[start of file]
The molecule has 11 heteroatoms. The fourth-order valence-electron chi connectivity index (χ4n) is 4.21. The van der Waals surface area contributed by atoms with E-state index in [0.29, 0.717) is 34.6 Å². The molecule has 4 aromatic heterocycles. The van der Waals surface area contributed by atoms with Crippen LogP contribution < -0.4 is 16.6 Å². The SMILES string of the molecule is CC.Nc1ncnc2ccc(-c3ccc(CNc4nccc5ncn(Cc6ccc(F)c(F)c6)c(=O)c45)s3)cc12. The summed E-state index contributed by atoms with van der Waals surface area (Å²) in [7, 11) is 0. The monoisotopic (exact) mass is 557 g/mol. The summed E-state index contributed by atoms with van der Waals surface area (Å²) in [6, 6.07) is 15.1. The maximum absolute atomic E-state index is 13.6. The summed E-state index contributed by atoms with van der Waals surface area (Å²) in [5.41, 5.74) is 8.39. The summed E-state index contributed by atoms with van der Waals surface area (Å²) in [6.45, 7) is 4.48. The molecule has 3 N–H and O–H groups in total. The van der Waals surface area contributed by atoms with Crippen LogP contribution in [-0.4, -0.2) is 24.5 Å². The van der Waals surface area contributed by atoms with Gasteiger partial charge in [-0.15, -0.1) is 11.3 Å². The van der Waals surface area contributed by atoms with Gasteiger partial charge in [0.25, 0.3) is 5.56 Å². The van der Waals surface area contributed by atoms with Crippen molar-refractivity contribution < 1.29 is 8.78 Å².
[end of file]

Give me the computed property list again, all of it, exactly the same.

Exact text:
The molecule has 11 heteroatoms. The fourth-order valence-electron chi connectivity index (χ4n) is 4.21. The van der Waals surface area contributed by atoms with E-state index in [0.29, 0.717) is 34.6 Å². The molecule has 4 aromatic heterocycles. The van der Waals surface area contributed by atoms with Crippen LogP contribution < -0.4 is 16.6 Å². The SMILES string of the molecule is CC.Nc1ncnc2ccc(-c3ccc(CNc4nccc5ncn(Cc6ccc(F)c(F)c6)c(=O)c45)s3)cc12. The summed E-state index contributed by atoms with van der Waals surface area (Å²) in [7, 11) is 0. The monoisotopic (exact) mass is 557 g/mol. The summed E-state index contributed by atoms with van der Waals surface area (Å²) in [6, 6.07) is 15.1. The maximum absolute atomic E-state index is 13.6. The summed E-state index contributed by atoms with van der Waals surface area (Å²) in [5.41, 5.74) is 8.39. The summed E-state index contributed by atoms with van der Waals surface area (Å²) in [6.45, 7) is 4.48. The molecule has 3 N–H and O–H groups in total. The van der Waals surface area contributed by atoms with Crippen LogP contribution in [-0.4, -0.2) is 24.5 Å². The van der Waals surface area contributed by atoms with Gasteiger partial charge in [-0.15, -0.1) is 11.3 Å². The van der Waals surface area contributed by atoms with Gasteiger partial charge in [0.25, 0.3) is 5.56 Å². The van der Waals surface area contributed by atoms with Crippen molar-refractivity contribution < 1.29 is 8.78 Å².